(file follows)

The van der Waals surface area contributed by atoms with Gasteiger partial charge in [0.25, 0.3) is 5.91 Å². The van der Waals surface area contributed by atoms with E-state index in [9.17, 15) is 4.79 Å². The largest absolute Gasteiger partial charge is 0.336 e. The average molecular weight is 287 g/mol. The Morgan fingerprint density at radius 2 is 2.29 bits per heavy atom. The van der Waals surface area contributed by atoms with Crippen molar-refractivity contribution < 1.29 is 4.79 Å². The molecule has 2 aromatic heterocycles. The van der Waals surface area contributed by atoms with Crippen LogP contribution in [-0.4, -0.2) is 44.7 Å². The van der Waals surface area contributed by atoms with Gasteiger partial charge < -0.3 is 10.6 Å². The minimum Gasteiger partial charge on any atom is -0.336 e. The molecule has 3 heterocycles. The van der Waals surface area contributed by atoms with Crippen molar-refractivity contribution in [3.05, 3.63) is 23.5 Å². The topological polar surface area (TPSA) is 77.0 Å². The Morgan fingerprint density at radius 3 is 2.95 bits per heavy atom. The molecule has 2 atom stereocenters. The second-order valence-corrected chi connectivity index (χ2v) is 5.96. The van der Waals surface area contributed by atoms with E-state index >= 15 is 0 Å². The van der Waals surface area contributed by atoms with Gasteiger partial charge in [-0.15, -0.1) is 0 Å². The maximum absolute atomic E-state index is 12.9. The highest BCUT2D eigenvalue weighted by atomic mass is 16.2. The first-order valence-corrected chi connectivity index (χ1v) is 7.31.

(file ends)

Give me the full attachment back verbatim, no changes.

The van der Waals surface area contributed by atoms with Gasteiger partial charge in [0.25, 0.3) is 5.91 Å². The van der Waals surface area contributed by atoms with E-state index in [9.17, 15) is 4.79 Å². The largest absolute Gasteiger partial charge is 0.336 e. The average molecular weight is 287 g/mol. The Morgan fingerprint density at radius 2 is 2.29 bits per heavy atom. The van der Waals surface area contributed by atoms with Crippen molar-refractivity contribution < 1.29 is 4.79 Å². The molecule has 2 aromatic heterocycles. The van der Waals surface area contributed by atoms with Crippen LogP contribution in [-0.4, -0.2) is 44.7 Å². The van der Waals surface area contributed by atoms with Gasteiger partial charge < -0.3 is 10.6 Å². The minimum Gasteiger partial charge on any atom is -0.336 e. The molecule has 3 heterocycles. The van der Waals surface area contributed by atoms with Crippen molar-refractivity contribution in [3.05, 3.63) is 23.5 Å². The topological polar surface area (TPSA) is 77.0 Å². The Morgan fingerprint density at radius 3 is 2.95 bits per heavy atom. The molecule has 2 atom stereocenters. The second-order valence-corrected chi connectivity index (χ2v) is 5.96. The van der Waals surface area contributed by atoms with E-state index >= 15 is 0 Å². The van der Waals surface area contributed by atoms with Gasteiger partial charge in [-0.15, -0.1) is 0 Å². The maximum absolute atomic E-state index is 12.9. The highest BCUT2D eigenvalue weighted by atomic mass is 16.2. The first-order valence-corrected chi connectivity index (χ1v) is 7.31.